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What’s one of the biggest fears of any hiring manager? Making a bad hire. But, is hiring an overqualified candidate a bad hire? This is often debated by human resources professionals everywhere.

This article won’t answer the question, but it will illustrate a few pros and cons of this debate, so you can decide what makes sense for your company.

The Pros of Hiring an Overqualified Candidate

  • Easier to Manage

A client with extensive experience will feel more comfortable taking initiative and adjusting to a new professional setting than a younger, less-experienced hire. With their experience, they will require less supervision and management over the details, but they’ll still be productive.

  • More Talent

An overqualified hire has plenty of knowledge and skill to add to their job and may raise the standards of their co-workers, too. They may even transform the overall role of the position for the better.

  • Higher ROI

Because the overqualified candidate brings more to the position than required, they immediately bring a return on your investment.

The Cons of Hiring an Overqualified Candidate

  • Unrealistic Expectations About the Job

Unfortunately, sometimes an overqualified candidate has lofty and unrealistic expectations about the position. Once they get to work, they might become bored or bitter if their expectations don’t become a reality.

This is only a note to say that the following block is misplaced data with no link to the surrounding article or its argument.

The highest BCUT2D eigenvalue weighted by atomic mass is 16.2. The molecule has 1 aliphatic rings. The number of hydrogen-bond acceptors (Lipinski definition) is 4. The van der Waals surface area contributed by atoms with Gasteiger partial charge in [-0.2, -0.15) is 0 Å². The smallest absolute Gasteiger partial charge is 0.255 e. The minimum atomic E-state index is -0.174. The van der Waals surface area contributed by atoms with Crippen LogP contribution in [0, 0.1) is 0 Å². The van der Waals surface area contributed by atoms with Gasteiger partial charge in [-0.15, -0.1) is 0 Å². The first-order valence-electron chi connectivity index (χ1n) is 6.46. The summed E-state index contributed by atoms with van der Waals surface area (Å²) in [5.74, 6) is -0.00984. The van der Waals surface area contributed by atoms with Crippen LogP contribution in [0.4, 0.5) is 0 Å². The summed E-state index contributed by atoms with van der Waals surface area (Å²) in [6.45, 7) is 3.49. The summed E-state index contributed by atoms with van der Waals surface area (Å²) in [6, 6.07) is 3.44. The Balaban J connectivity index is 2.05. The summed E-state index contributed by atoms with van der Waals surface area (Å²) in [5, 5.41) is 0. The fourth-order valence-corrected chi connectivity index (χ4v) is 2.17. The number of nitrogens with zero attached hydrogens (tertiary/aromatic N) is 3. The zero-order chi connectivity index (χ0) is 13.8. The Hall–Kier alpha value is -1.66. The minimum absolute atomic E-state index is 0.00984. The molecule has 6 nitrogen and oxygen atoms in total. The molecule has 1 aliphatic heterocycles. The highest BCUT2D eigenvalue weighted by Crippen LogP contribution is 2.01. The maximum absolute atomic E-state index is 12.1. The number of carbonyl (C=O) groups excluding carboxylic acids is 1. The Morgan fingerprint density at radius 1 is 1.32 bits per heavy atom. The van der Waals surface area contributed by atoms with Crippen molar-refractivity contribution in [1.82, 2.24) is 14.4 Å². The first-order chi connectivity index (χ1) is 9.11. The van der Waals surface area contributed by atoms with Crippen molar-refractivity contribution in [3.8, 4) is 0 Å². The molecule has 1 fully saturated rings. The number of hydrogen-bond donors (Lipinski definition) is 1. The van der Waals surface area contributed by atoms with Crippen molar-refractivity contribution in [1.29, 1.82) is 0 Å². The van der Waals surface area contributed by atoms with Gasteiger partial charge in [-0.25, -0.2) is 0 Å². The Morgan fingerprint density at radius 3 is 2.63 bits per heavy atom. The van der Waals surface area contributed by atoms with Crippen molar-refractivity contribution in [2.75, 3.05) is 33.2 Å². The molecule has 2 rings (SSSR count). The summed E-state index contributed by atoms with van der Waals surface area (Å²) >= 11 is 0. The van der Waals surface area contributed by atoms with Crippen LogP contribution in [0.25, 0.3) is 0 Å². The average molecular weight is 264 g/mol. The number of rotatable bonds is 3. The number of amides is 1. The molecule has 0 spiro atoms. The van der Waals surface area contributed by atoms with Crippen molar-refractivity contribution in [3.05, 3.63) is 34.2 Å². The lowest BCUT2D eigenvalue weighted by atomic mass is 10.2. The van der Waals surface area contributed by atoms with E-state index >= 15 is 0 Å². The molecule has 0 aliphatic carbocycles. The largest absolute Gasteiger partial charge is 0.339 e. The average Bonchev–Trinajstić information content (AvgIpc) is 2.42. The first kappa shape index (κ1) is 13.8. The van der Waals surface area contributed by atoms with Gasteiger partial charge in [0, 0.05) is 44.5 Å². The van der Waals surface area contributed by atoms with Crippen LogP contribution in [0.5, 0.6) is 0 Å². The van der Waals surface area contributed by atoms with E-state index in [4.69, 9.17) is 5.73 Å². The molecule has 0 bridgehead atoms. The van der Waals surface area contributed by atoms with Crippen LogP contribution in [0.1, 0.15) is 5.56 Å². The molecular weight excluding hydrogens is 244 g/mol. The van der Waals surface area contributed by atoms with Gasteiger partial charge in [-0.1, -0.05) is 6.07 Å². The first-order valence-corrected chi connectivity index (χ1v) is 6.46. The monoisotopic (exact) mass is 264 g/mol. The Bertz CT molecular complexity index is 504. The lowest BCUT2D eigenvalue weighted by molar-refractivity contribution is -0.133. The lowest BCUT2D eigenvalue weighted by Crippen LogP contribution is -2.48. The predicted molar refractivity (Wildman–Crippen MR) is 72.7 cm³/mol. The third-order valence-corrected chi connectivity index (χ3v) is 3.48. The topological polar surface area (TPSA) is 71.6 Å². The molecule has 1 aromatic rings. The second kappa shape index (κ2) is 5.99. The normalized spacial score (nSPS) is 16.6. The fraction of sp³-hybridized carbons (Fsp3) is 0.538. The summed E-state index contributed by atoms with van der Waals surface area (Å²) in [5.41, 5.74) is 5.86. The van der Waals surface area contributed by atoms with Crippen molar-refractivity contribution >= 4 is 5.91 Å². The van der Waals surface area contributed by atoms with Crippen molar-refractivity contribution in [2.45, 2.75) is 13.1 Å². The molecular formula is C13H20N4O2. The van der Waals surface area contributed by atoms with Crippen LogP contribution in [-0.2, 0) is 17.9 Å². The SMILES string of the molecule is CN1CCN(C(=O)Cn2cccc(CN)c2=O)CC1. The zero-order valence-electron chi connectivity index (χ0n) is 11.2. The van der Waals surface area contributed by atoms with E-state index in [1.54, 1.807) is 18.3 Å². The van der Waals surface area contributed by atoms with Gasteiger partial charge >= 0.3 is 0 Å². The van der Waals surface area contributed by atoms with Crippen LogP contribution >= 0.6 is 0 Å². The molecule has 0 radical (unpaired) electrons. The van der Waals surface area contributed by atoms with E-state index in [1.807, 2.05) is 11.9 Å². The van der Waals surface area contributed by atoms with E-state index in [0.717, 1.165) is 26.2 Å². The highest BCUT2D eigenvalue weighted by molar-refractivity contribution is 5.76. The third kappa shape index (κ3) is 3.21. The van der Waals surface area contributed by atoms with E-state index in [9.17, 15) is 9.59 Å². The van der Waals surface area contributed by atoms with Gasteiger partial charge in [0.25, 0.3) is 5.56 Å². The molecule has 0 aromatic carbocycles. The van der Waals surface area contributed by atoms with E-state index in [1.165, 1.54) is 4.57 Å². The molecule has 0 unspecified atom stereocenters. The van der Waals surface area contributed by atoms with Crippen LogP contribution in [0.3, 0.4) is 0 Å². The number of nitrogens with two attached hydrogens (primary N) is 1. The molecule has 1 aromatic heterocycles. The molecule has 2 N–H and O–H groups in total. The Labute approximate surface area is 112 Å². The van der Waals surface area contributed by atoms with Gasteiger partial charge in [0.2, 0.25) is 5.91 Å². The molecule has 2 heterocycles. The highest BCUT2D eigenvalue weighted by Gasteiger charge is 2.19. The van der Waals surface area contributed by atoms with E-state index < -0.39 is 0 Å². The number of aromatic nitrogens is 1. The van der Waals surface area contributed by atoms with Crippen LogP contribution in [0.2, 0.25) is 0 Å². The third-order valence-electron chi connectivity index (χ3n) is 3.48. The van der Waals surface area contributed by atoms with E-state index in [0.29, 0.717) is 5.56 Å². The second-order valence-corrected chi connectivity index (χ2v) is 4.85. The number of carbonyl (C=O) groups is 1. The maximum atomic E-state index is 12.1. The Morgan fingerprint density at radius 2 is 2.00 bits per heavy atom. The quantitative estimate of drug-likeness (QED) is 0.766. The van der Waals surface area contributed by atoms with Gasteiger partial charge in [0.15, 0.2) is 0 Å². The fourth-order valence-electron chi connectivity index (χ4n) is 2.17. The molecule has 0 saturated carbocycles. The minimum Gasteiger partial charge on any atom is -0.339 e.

• High Turnover

One reason an overqualified candidate might take a job that is lower in rank or pay is because they need the money now, before they move on to bigger job. This reason, in addition to being bored because of unrealistic expectations, can be why an overqualified candidate is quick to leave. Employee turnover is costly to a company and since it happens quickly with overqualified candidates, it’s that much more disheartening and expensive.

  • Expensive

Aside from the expenses of training or even employee turnover, overqualified candidates can be more expensive to their perfectly qualified candidates because they demand more money.

Find the Right Candidate for Your Open Position

If you need help finding the perfect candidate for your open position, contact MS-IL Staffing & Packaging.

Many workers can fall into the vicious cycle of putting their job over their health. Staying up late, working during lunch, and never getting a break from the job can not only contribute to low employee morale, it can take a serious toll on your employee’s health. A good, responsible company should value the health of their employees. And an even better leadership team will take the steps to create an employee wellness program that encourages their employees to live a healthy, balanced life.

A Quick Look at the Benefits of an Employee Wellness Program

So, why should you implement an employee wellness program? Take a quick look at this extensive list:

  • More productive employees
  • Less office stress
  • Less office illness
  • Fewer office-related injuries
  • Happier, positive employees

What Should Your Employee Wellness Program Include?

What exactly is an employee wellness program? Below is a list of different categories for a successful employee wellness program.

  • Fitness Activities

While some companies have the perks of on-site gyms or fitness classes, that is not feasible for most. What is feasible, however, is reimbursement of gym memberships. Some employee wellness programs also invite employees to submit their Fitbit, or other fitness tracker data to create contests and incentives for employees’ activity levels.

  • General Health Benefits

To keep any colds or illnesses isolated, it’s important your employees know that it’s preferred they work from home or take a sick day if they are symptomatic of any illness. Some employee wellness programs offer flu shots during the winter. It’s also a great idea to stock healthy snacks and drinks in your office.

  • Mental Health & Stress Relief